For the spike/NS3a gene the genetic distance between BtCoV/PML/2011/Neo_zul/RSA/2011 and MERS-CoV/KSA/Bisha/EMC_2012 is 0.14 substitutions per site. Dividing this by the rate 0.0015 substitutions per site per year gives a divergence time of 93.3 years giving a TMRCA of about 47 years ago. 

Why the descrepancy? The rate of evolution we are using is an average over the entire genome whereas the RdRp gene region is the most constrained and the slowest evolving. If we allow for a two-fold slower nucleotide rate for this gene region then the TMRCA estimate for RdRp becomes 44 years ago which is much more consistent with the spike/NS3a estimate.

These rough estimates suggest that the common ancestor for MERS-CoV and the South African Neoromicia zuluensis bat CoV existed at least 44 years ago, possibly longer. So, whilst an insteresting and useful finding, unfortunately it is limited in how much it can tell us about the nature of any animal reservoir for MERS-CoV in the Arabian Peninsula. It is clear that MERS-CoV ultimately emerged from bats (as all the other coronaviruses in this group are found in bats and now we have a reasonably close relative from a bat) but we can't yet determine the species or geographical range of the direct source of MERS.

Secondly, this is a single virus from a bat in South Africa so the phylogenetic tree can tell us nothing about the direction of movement – it is possible the common ancestor was in the Middle East or South Africa or somewhere else all together (the next most related bat coronaviruses are from Europe).

Caveats:

There are many assumptions being used in this simple analysis but most of them are likely to have the effect of making the TMRCA an under-estimate (i.e., too recent). For example, the rate of evolution assumed is at the upper bound of plausible rates and other estimates for other coronaviruses such as SARS have been lower. The genetic distance estimate is a simple measure of observed number of nucleotide differences divided by the length of sequence but this ignores the fact that multiple substitutions can occur at the same site masking the true number of differences (the so-called multiple-hit problem). This underestimate in the true genetic distance can be corrected for but at the divergence levels we are seeing here the effect will be small and would have the effect of pushing the TMRCA back a bit. We are not correcting for heterogeneity in rates amongst sites or differences between codon positions or nucleotide substitutions. Again, all of these will result in an underestimate of the genetic divergence.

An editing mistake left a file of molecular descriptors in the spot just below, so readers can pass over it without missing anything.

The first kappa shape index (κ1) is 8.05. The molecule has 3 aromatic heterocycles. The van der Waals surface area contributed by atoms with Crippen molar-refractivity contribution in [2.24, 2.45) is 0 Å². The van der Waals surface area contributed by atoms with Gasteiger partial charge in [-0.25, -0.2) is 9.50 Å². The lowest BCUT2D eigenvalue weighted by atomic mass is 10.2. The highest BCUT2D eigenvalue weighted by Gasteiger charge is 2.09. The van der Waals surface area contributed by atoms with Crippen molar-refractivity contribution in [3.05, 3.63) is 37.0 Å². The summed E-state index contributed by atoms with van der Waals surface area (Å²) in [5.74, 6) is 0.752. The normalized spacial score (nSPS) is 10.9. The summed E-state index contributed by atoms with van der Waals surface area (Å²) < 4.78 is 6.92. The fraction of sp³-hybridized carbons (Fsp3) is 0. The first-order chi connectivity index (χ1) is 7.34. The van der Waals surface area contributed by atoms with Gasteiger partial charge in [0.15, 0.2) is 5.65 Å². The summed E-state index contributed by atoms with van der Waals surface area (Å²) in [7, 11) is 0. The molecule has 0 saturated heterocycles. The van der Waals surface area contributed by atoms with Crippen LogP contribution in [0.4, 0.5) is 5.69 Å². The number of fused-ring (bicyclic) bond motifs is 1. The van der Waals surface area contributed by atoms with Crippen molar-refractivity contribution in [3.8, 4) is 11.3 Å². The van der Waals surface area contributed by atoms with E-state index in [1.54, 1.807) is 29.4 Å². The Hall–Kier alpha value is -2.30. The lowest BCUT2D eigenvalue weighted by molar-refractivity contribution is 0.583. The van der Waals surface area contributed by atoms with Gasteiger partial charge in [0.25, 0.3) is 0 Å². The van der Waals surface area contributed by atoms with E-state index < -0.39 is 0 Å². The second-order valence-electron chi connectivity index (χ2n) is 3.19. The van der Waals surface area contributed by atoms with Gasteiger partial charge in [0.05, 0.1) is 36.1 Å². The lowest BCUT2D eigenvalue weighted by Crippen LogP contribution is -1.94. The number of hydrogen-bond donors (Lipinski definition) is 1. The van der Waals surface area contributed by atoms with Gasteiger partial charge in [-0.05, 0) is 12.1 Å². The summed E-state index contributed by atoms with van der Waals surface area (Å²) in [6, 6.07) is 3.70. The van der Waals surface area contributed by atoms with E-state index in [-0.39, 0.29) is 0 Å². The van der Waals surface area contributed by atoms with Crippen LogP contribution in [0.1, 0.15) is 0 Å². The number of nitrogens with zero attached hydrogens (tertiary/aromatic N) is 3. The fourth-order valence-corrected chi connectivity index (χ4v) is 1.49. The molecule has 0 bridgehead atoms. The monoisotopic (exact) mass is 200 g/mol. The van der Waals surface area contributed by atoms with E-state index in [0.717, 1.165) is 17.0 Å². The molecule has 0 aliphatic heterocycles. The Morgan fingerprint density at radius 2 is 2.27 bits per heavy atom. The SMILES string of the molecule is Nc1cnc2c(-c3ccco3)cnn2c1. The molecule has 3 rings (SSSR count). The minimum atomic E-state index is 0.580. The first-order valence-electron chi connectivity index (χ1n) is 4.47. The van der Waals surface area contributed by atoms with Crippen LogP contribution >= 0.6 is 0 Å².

Antibodies to MERS-CoV like coronavirus in camels from Oman

A paper by Reusken et al in Lancet Infectious Diseases adds another clue to the animal reservoir for MERS-CoV. In this study the authors find that 50 out of 50 serum samples from Omani dromedary camels showed the presence of antibodies that strongly cross-react to the spike protein of human-isolated MERS-CoV (and don't cross-react with either SARS-CoV or human coronavirus OC43). Perhaps more confusingly 15 of 105 samples from Spanish camels from the Canary Islands also tested positive. 

This finding does not necessarily mean that the virus that elicited the antibodies in the camels was the precisely MERS-CoV as these serology tests are not that specific (for example it may be that antibodies raised by the bat coronavirus above would also cross-react with MERS-CoV spike. However the presence of a related virus in camels from the same geographical region (and widely distributed over Oman) is very suggestive of a link with MERS. Precisely what the link is is not yet clear. The camels in Oman could have been infected from the same source as the humans. The camel virus could be an independent jump from bats by a related virus. To distinguish these possibilities, sequences from infected camels would be needed and given the likely short period of infection for any individual, many samples will need to be tested.

Ultimately, camels and other livestock make more sense than bats as the direct source of multiple zoonotic infections because of the much higher contact between humans and camels. Camels are moved around the world with Australia and Africa being major exporters of camels to the Middle East. However, if the Middle East is generally a net importer for camels then this may explain the geographically constrained nature of the MERS-CoV cases thus far. 

Middle East respiratory syndrome coronavirus neutralising serum antibodies in dromedary camels: a comparative serological study

Chantal BEM Reusken PhD,Bart L Haagmans PhD,Marcel A Müller PhD,Prof Carlos Gutierrez PhD,Gert-Jan Godeke BSc,Benjamin Meyer MSc,Doreen Muth PhD,V Stalin Raj PhD,Laura Smits-De Vries MSc,Victor M Corman MD,Jan-Felix Drexler MD,Saskia L Smits PhD,Yasmin E El Tahir PhD,Rita De Sousa PhD,Janko van Beek MSc,Prof Norbert Nowotny PhD,Kees van Maanen PhD,Ezequiel Hidalgo-Hermoso DVM,Berend-Jan Bosch PhD,Prof Peter Rottier PhD,Prof Albert Osterhaus PhD,Christian Gortázar-Schmidt PhD,Prof Christian Drosten MD,Prof Marion PG Koopmans PhD

The Lancet Infectious Diseases - 9 August 2013 

doi:10.1016/S1473-3099(13)70164-6